Methodists Vote Not to Change Outlook on Homosexuality
By LAURIE GOODSTEIN
Published: May 3, 2012
The United Methodist Church, at its convention in Tampa, Fla., on Thursday, voted not to change long-contested wording in its book of laws and doctrines that calls homosexuality “incompatible with Christian teaching.”
The vote was 61 percent to 39 percent against the change to the church’s “Book of Discipline,” indicating little change to the deadlock on an issue the church has been debating for the last four decades. The delegates also defeated a compromise amendment proposed by the advocates of equality for gay members, which said that Methodists can agree to disagree on homosexuality and still live together as a church.
The debate on the floor of the convention, which is held only once every four years and draws about 1,000 delegates, illustrated the deep divisions and demographic shifts in the church. A delegate from Africa likened homosexuality to bestiality only moments after several American delegates pleaded with the conference to “hear the pain” of gay church members. When protesters supporting gay rights interrupted the convention with loud singing after the vote, the moderator ended the morning session early and closed the convention hall to visitors.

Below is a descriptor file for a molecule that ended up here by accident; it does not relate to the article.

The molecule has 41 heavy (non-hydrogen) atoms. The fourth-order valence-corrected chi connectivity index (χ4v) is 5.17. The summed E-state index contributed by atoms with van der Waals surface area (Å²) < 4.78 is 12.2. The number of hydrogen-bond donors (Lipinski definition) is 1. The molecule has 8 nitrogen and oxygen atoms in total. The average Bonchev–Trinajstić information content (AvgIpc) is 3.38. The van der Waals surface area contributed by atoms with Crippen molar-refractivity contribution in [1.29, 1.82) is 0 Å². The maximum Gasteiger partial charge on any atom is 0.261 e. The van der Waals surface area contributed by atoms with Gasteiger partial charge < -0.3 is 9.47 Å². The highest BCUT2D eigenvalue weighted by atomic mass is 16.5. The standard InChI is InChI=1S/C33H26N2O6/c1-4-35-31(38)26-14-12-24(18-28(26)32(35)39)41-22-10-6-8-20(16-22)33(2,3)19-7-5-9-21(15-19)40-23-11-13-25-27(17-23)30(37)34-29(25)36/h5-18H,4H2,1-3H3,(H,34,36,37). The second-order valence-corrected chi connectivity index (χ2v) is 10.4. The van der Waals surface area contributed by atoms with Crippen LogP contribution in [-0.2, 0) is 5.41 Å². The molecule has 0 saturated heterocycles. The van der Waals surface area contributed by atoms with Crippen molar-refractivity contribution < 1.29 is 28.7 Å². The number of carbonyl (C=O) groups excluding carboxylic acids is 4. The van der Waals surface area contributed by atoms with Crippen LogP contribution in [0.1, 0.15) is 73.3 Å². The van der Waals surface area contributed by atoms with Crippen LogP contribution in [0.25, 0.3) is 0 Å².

The United Methodist Church is the largest mainline Protestant denomination in the United States, with a shrinking membership of about 7.8 million. Its membership abroad has grown to about 4.4 million, mostly in Africa and the Philippines, where homosexuality is often denounced.